The past few years have taken their toll on the U.S. economy. Personal debt is out of control, foreclosures hit an all-time high, even cities have begun to file for bankruptcy protection The national debt has pushed our leaders into making some tough decisions to protect us from financial disaster. The global economy is suffering and the U.S. is carving out unfortunate historical events.
Now that our country has taken a hit to its credit standing for the first time in history, many economists and investors are left wondering what to do next. In times like these, many people question the safety of their investments and whether they should get out before further problems strike. However, backing out of a sinking stock market is not always a good strategy and could result in even bigger economic problems.
Watching Out For Your Money
Many Americans have a substantial portion of their money tied up in stocks, bonds mutual funds or money market accounts. All of these funds are exposed to some risk after a significant drop in the stock market yesterday. So what are economists and financial experts advising people to do with their money during these rough economic times?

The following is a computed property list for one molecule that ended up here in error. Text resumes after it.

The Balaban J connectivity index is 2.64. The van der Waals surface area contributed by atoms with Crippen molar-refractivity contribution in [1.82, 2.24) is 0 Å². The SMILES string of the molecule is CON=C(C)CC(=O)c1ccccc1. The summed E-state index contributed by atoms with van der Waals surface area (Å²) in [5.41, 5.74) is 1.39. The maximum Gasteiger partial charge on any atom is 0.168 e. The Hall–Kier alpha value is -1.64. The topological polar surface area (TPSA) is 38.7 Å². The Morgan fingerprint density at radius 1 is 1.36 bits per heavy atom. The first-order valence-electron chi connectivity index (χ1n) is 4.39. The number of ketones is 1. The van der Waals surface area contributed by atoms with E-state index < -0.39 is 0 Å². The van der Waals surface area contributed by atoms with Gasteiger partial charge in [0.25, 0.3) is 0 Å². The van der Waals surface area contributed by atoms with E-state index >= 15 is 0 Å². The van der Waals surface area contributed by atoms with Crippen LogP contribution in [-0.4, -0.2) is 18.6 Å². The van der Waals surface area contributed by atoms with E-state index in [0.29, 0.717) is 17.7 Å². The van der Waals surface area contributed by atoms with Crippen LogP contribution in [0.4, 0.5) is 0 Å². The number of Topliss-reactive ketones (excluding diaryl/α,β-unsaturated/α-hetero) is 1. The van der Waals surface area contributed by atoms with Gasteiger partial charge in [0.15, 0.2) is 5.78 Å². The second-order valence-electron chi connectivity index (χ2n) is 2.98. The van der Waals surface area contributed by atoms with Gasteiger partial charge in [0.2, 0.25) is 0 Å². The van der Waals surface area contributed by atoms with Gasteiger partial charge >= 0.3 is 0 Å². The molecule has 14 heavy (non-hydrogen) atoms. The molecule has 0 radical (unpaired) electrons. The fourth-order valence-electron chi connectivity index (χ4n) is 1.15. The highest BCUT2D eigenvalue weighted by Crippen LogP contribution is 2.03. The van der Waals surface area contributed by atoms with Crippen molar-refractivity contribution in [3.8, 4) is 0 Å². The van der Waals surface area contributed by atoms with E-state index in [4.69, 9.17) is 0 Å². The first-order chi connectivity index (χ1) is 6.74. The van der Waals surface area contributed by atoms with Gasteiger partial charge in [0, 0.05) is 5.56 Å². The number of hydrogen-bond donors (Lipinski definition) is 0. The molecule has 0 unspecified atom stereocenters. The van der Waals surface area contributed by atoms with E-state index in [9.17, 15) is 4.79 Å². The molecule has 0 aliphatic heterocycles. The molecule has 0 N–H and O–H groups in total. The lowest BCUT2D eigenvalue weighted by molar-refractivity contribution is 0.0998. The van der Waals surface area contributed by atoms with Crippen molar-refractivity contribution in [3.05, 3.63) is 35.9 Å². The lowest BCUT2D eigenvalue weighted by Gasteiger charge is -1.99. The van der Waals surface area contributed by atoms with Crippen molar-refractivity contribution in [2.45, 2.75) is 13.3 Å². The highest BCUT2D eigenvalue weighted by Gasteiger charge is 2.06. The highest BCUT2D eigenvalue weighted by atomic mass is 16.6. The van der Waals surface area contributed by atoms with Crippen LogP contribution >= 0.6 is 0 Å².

The most important thing is to not panic. Although the risk of investing has increased, that does not necessarily mean that anyone holding an investment account should cash out. As consumer confidence decreases, many people begin to sell off stock, liquidate accounts and buy less risky commodities, such as gold. Economists warn that none of these measures are necessary and has the potential to perpetuate further economic decline. They suggest:
Conduct a risk assessment. Review your accounts and talk to a professional about the potential risk involved with your accounts. If you aren’t comfortable with a particular investment, find out the best way to lower your risk without making drastic changes.
Keep a “balanced portfolio“. This means that you should have some stocks or money market accounts, a little of your money in bonds and some in cash. Keeping a little of your money spread out in various investments can prevent major losses and help you ride out the coming waves of the market.
Be patient. The market dips and rises everyday, sometimes more than others. The nature of the market is inherently variable and after a dip, a rise will follow.
Stay positive. Consumer confidence does influence exert influence over the economy and maintaining some level of optimism can impact the economy in positive ways.